Writer - Rosalind Trotter
Benjamin was a glutton -- not just your ordinary, everyday, garden variety glutton, but a true master glutton. He ate all day, read cookbooks from cover to cover, and kept the TV tuned to the food channel. He dreamt about food at night and had even been known to write poems about food. Any food. Junk food, gourmet food, health food, comfort food. He loved it all. His only requirement was that it arrive frequently and in large portions.
His love was not returned, however. Eventually the various systems of his body were overtaken by cholesterol, fatty tissue and just plain gravity, and at the age of 42 his body finally ceased to provide viable housing for his soul.
The experience of dying, as he drifted weightlessly up, was not unpleasant. He might have enjoyed it if there had been anything to eat, but there wasn’t. Eventually he came to a great city, with crystal towers like spun sugar and golden domed temples like so many cheese souffles. He landed at a gate guarded by an old man in meringue-white robes. "Where can I get something to eat?" he asked.
“All in due time,” the old man said.
“I have low blood sugar," Benjamin said. "I need to eat right now.”
“You don’t have low blood sugar," the old man said, " because you don’t have any blood and you don’t have any blood because you have left your body behind. That’s why you’re here -- to get a new body. But first things first. We must find an RAM position for you.”
“RAM?” Benjamin asked.
“Rest and Meditation,” the old man answered. “So you can examine your old life and make a decision about what new life will get you closer to the Great Nirvana.”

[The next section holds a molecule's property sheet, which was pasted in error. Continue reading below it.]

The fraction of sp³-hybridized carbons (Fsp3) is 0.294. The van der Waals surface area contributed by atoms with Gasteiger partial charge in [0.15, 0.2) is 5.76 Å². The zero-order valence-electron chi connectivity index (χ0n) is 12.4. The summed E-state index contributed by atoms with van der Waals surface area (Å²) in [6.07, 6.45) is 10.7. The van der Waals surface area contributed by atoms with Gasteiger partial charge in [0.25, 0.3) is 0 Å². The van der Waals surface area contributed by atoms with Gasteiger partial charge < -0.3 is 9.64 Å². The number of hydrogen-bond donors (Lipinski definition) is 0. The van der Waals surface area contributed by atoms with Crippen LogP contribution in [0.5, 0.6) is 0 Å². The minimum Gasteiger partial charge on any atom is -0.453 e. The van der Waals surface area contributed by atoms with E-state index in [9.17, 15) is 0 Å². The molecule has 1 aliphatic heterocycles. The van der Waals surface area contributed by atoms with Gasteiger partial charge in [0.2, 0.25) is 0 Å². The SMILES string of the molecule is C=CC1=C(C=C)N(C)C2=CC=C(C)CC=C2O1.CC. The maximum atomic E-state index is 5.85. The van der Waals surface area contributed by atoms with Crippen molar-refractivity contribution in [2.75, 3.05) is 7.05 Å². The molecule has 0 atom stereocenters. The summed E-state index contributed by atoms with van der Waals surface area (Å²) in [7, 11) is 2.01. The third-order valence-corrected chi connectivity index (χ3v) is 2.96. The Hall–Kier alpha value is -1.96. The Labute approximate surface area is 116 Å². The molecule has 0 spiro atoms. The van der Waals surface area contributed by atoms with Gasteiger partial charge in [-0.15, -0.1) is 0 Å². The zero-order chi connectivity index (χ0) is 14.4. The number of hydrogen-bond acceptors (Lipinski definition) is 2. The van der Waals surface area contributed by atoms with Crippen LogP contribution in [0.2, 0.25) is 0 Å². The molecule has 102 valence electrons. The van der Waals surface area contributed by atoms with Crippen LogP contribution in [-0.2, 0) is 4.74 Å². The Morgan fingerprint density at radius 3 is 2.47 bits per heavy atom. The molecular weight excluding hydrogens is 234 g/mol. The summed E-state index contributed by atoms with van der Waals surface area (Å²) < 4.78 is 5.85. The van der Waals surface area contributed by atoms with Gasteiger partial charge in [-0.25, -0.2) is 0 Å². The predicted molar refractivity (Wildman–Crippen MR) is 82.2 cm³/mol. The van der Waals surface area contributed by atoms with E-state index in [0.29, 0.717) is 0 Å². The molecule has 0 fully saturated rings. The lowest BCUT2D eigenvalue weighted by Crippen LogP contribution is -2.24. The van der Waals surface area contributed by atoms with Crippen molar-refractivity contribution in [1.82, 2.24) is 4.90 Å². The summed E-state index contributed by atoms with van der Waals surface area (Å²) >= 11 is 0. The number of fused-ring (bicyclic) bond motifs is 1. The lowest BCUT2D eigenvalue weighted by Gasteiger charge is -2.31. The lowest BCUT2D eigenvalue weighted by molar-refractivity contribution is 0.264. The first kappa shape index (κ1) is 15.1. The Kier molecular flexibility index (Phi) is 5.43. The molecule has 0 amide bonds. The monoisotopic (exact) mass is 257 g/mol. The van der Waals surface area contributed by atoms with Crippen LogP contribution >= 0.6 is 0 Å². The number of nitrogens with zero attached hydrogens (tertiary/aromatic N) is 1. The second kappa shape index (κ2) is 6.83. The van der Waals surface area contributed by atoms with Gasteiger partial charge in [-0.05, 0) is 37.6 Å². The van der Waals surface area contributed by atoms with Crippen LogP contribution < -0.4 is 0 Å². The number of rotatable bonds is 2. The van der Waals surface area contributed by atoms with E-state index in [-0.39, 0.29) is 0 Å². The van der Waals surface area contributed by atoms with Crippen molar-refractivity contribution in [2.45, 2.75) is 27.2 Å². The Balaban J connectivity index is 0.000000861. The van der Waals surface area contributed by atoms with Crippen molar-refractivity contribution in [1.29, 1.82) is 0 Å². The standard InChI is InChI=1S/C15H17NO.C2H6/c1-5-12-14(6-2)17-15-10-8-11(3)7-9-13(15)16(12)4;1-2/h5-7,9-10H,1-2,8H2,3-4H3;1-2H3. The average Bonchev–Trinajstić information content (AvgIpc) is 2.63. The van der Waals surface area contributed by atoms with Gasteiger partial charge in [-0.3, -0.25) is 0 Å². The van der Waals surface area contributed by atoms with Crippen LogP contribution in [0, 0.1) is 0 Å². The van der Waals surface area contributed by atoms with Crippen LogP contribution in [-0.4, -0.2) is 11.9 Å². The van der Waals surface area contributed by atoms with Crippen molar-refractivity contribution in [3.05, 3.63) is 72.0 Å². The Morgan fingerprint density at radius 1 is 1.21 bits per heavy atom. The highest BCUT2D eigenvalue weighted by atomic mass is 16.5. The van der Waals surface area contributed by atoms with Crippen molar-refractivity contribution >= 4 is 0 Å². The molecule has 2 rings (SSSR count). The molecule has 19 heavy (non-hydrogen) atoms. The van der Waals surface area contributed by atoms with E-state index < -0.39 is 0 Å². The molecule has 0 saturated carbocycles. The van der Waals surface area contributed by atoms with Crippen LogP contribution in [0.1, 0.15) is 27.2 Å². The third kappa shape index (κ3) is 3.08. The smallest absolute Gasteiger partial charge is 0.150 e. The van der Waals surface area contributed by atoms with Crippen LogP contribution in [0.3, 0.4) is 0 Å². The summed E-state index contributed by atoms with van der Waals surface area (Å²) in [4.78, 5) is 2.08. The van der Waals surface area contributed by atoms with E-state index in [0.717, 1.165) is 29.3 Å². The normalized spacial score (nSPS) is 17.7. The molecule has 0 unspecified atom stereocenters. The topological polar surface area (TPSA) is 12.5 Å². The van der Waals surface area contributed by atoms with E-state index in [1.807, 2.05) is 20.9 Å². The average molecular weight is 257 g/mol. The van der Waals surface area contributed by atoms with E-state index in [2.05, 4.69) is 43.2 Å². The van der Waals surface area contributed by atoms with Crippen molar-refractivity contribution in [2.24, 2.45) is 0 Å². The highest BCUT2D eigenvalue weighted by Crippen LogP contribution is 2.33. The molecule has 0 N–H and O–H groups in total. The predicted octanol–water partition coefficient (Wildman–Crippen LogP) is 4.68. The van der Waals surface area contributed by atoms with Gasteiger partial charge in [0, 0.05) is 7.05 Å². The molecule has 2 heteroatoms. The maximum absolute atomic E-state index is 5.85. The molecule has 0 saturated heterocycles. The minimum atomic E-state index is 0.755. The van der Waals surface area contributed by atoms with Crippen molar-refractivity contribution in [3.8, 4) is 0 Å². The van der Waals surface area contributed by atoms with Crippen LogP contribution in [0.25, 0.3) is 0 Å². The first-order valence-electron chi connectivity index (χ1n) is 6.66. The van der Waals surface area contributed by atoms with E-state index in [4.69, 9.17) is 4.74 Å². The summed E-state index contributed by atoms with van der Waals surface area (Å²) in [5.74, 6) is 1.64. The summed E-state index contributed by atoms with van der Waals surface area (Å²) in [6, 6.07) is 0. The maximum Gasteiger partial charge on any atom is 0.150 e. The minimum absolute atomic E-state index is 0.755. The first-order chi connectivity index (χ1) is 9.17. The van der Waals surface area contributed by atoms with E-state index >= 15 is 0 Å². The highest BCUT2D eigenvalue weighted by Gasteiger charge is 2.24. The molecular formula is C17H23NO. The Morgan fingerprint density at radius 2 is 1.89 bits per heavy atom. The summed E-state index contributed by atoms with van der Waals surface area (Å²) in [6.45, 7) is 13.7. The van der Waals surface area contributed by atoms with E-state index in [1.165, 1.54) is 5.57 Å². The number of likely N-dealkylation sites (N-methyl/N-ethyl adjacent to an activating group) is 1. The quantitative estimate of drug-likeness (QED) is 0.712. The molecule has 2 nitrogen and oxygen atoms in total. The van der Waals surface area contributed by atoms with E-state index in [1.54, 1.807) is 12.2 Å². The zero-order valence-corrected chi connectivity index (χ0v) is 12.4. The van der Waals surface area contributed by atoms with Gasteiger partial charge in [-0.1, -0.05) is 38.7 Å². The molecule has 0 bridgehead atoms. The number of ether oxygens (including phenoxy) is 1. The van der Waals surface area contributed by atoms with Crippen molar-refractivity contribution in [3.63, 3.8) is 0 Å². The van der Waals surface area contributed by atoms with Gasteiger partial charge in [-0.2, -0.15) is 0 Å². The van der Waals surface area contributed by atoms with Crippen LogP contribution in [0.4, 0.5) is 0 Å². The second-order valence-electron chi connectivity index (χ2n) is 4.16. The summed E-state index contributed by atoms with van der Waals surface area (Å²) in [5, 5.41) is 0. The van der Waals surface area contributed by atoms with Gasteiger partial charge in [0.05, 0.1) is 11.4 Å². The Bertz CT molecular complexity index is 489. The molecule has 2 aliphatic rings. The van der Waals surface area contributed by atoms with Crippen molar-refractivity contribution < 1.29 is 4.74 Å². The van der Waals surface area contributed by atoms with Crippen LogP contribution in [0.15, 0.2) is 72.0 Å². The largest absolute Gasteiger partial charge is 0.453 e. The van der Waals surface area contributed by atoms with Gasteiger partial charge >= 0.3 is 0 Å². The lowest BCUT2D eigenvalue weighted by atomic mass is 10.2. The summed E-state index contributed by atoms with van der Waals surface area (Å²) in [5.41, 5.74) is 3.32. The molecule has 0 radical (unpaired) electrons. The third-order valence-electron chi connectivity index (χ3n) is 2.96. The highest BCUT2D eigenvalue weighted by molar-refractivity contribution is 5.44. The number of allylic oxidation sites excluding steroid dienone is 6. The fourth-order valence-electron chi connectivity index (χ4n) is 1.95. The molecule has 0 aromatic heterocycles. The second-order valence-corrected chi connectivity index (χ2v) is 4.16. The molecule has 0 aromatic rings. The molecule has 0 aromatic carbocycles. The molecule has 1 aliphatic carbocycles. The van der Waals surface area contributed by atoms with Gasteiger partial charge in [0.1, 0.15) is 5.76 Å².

“Is there food there?” Benjamin asked.
“Not as you know it.”
Benjamin loved new experiences with food. “When can I go?” he asked.
“We’ll start you off in an SDC, I think.”
“A Sensory Detoxification Center.”
Before Benjamin could object, the old man waved his hand and Benjamin floated off like the froth on beaten eggs. He landed in a field where several people were sitting around a short, stocky man who was leading them in a group session.
Benjamin introduced himself and asked where the food was.
“Hey, man. You don’t need to eat up here,” the man next to him said. “It’s great. After a while you don’t even want to eat.”
“Not want to eat,” Benjamin yelled. “Holy hot dog! You might as well be dead."
“It’s not like that,” another man said. Then they were all talking at once, floating up and down in their enthusiasm about this wonderful place.
Benjamin was not impressed. “You guys may like it but not me. I want out. Now.”
“Well,” the leader said, “I can send you to the RRB, the Recalcitrant Reincarnatee Board, and you can talk to them.”
“Whatever,” Benjamin said. “Just do it before I starve.”
The leader waved his hand and Benjamin floated off again. This time he landed in a room where three white-haired crones sat behind a long desk. Their faces were as wrinkled as prunes.
“I understand you are having some trouble,” the middle one said.
“I’m hungry," Benjamin said. "I want to go someplace where there’s food.”
“You don’t need food here.”
“I don’t want to not need food.”
“Well, we don’t keep people here against their will. But you have to choose your new body, and I don’t think you’re ready to make a good choice.”
“As long as it’s got a mouth I’ll be happy -- two mouths would be even better.”
The three ladies exchanged looks.
“Well...,” the middle one said. “Are you sure?”
“Yes, I’m sure.”
She waved her hand and he shot out of the room with a big whoosh. Almost immediately he could felt the pull of gravity and knew he was back in a body. He didn’t have hands or legs and he couldn’t move, but he did have two mouths. Just as he was beginning to wonder how he was going to get food in his mouths without any hands, a piece of bread was put in each one.
Bread. Two lousy pieces of bread. He waited to see if any butter was going to follow, but it didn’t. Oh well, he’d eat the bread now and then find out what was going on. He tried to chew, but he didn’t seem to have any tongue or teeth and his jaws didn’t move. While he was trying to figure it out, a delicious smell of toast wafted through the air and the bread popped back out of his mouths.
He understood then. A toaster. I’ve come back as a freaking toaster.